“Titus was listening with all his ears, but he said nothing, for he hoped that the man would speak further…. He could have slipped away in the dark easily enough, and was half-minded to do so. Then he reflected that he might learn something more of his mysterious birth and parentage, if he stayed; besides, he had a strong curiosity to see the much-talked-of Barabbas; and underneath all, was an unconfessed desire to share in the exciting events which were soon to follow.”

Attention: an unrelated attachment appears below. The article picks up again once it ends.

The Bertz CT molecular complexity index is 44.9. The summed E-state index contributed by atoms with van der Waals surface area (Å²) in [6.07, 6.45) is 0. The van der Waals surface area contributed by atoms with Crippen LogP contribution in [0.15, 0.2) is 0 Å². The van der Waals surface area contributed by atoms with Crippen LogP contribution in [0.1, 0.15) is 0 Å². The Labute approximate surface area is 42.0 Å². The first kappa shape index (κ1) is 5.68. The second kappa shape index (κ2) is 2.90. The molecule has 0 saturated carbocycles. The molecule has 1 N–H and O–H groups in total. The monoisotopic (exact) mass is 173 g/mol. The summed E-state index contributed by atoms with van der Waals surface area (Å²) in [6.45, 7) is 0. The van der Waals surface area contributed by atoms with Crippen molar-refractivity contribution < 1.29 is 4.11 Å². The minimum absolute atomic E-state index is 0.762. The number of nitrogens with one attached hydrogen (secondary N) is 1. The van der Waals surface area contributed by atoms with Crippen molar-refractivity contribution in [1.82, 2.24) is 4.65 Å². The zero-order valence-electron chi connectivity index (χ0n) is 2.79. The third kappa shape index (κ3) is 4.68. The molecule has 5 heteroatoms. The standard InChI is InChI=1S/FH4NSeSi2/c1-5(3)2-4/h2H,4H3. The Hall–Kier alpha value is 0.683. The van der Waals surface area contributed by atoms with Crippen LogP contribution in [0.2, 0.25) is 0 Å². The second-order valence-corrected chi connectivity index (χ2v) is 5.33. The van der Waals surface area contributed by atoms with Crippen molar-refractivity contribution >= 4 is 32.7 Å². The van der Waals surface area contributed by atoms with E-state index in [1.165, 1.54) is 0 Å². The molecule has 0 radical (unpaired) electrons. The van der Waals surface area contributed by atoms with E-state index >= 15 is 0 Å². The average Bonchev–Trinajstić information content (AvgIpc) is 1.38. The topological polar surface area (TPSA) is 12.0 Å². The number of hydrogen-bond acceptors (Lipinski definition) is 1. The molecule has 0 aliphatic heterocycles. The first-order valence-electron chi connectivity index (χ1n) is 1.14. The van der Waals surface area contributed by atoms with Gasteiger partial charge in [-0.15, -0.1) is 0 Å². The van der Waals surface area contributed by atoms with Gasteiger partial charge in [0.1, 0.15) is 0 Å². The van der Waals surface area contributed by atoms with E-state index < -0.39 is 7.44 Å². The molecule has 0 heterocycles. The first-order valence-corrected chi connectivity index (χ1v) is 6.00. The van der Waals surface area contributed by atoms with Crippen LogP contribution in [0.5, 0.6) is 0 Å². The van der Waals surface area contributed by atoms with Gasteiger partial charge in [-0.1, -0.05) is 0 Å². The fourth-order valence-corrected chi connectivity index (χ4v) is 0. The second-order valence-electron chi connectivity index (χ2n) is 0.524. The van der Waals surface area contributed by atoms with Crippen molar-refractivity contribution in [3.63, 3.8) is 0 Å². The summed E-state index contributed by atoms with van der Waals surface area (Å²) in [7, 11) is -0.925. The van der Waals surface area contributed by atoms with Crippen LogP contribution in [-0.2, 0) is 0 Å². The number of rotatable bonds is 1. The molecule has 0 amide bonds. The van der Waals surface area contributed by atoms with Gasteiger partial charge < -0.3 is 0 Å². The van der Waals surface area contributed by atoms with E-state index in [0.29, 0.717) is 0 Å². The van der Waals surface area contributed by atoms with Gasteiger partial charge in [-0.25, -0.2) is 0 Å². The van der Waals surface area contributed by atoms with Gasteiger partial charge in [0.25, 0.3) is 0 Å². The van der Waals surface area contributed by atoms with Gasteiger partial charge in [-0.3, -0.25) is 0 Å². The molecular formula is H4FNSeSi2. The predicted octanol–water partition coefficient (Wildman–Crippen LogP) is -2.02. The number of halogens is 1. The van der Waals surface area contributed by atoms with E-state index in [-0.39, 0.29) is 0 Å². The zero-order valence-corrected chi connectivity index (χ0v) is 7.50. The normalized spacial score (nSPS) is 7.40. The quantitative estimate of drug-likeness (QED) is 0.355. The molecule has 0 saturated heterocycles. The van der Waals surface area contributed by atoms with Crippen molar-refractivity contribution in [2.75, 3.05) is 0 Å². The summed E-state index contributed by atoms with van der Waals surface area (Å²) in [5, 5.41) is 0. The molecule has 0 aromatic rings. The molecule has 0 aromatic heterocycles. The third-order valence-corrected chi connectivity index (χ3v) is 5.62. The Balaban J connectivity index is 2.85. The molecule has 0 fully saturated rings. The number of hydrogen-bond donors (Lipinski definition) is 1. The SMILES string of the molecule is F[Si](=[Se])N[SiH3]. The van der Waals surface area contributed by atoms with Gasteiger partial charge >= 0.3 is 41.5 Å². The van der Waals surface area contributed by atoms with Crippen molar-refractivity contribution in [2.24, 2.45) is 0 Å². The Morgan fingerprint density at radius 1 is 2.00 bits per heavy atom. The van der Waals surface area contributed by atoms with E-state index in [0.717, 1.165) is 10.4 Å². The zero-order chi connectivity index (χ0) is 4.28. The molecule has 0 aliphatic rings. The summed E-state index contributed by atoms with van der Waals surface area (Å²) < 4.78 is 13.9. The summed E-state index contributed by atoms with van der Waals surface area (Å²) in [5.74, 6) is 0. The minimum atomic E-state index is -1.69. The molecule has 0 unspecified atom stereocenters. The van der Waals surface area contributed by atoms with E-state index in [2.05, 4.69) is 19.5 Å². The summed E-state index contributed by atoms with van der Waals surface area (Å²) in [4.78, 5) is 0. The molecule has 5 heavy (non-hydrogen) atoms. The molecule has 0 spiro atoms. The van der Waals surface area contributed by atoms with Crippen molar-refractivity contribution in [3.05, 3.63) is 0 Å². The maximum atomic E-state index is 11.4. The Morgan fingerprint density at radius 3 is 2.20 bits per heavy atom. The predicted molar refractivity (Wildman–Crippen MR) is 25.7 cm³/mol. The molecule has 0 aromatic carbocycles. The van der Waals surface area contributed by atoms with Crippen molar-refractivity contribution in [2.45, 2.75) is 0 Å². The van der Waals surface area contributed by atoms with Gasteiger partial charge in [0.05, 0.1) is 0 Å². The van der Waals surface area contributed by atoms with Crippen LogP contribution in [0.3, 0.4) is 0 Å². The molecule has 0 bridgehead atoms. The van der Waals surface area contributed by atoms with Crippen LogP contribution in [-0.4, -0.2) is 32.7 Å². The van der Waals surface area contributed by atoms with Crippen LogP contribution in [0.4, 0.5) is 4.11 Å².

Thus precedes the poignant climax of Titus: A Comrade of the Cross, by Florence Kingsley, 1894. Set in the historical setting of Christ’s public ministry on earth, this volume follows a fictional character, Titus, the son of a Greek-raised Jew, in his search for truth beyond the paganism of the Greeks and the hypocrisy of the Jews. The storyline is amazingly accurate to the Bible and portions of the book are direct quotes thereof. In some respects, it is a dramatized commentary! The delicate balance between mercy and justice is brilliantly portrayed in it’s heartbreaking apex of which I must say no more, as doing so would defeat the purpose of having salted the oats. If you have read and enjoyed Ben Hur or The Robe, you will certainly enjoy Titus, though it is written much more simply yet no less eloquently.